From the BHO editorial team
British History Online (BHO) is a digital collection of key printed primary and secondary sources for the history of Britain and Ireland, with a special focus on the period 1300 to 1800.
As we enter a new lockdown period (January 2021), we’ve decided to make all transcribed content on BHO freely available to individual users. This move repeats a similar freeing up of 200 volumes of BHO Premium Content in 2020. This material will remain available until 30 April 2021 in the first instance.
We hope this freeing up helps with research and teaching at this time. This blog post (first published for the 2020 offer and now updated) describes what’s included in this latest move.
British History Online (BHO) is a digital collection of key printed primary and secondary sources for the history of Britain and Ireland, and the British world, with a special focus on the period 1300 to 1800. The BHO collection includes 1285 volumes of primary content and secondary sources.
Most of this content (over 1000 volumes or c.80% of the total) is always available free to use by anyone, anywhere with access to the BHO site. In addition, we offer several subscription packages—for individual users and institutions—that provide access to a further 200 volumes of primary research content.
1. Free access to all BHO content
As we enter a new lockdown period, from Monday 11 January 2021 we’re making the transcribed texts of these additional 200 volumes available in full to individual users who visit the BHO site.
We’re very aware of the current challenges faced by students and researchers with the access restrictions placed affecting some universities, libraries and archives. We hope that by releasing these additional volumes BHO can provide access to a wider selection of valuable research materials. This extended access runs to 30 April 2021 and will cover the period when many students are engaged in planning their dissertation research.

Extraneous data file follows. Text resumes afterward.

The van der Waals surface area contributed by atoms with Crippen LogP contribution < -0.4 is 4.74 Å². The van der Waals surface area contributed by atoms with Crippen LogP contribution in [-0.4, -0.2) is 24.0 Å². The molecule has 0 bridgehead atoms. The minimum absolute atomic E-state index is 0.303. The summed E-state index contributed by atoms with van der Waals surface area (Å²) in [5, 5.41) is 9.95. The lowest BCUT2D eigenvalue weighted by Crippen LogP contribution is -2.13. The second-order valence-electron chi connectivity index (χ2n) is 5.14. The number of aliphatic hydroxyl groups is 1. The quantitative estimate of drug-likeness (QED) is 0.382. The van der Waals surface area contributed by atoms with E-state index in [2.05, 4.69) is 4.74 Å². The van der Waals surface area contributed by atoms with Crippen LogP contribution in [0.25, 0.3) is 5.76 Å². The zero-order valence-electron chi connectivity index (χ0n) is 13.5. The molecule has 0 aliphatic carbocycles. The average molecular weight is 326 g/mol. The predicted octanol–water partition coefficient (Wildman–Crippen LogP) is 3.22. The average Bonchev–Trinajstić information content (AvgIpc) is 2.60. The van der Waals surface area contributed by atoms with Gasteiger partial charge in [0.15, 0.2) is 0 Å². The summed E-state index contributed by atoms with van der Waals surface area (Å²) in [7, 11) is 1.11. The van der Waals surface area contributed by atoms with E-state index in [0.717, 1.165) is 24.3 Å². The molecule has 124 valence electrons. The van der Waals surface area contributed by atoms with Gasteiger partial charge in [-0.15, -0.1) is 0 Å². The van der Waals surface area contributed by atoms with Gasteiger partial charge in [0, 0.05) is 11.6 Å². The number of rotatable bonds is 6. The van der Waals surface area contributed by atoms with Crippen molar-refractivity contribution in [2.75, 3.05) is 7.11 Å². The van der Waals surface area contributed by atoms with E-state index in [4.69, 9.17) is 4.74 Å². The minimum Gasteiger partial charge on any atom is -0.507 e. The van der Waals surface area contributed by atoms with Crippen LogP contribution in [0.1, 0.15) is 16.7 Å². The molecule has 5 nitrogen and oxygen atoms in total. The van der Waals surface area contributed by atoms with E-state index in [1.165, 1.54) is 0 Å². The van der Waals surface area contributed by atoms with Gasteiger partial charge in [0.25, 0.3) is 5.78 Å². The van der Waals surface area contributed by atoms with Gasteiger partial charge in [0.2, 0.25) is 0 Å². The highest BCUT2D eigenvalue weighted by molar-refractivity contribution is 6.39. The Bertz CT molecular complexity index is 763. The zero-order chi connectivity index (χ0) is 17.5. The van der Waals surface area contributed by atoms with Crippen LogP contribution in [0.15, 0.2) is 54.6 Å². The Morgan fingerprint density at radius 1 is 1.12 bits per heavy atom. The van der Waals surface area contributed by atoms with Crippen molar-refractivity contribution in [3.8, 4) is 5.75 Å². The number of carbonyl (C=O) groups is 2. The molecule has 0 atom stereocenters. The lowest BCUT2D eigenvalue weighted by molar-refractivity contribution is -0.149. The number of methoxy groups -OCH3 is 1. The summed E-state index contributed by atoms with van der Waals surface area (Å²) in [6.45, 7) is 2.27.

The BHO homepage offers access to all primary and secondary content
2. What’s included in the new content?
The extra 200 volumes now available are predominantly made up of two important series:
- the Calendar of Close Rolls, covering the reigns of Henry III to Henry VII (1244 to 1509)
- the Calendar of State Papers Domestic, covering the reigns of Edward VI to Anne (1547 to 1704)
Close Rolls record ‘Letters close’ which were issued by the Chancery in the name of the Crown. These letters were ‘usually of an executive nature conveying orders and instructions, and, therefore of a private and personal nature’ (The National Archives, 2020). Because of their nature, letters were ‘issued folded and “closed” by the application of the great seal’ (TNA).
The Close Rolls are records of these letters, initiated by Chancery to create a master version of the letters sent. BHO’s collection covers closed letters issued between 1244 and 1509 in a total of 61 volumes.
The State Papers Domestic are the accumulated papers of the secretaries of state relating to national home (domestic) affairs. They contain information on every facet of early modern government. State Papers took many formats: ‘including private and official letters, musters, reports, commissions and instructions, council orders and correspondence, proclamations, memoranda and draft parliamentary bills’ (TNA, 2020).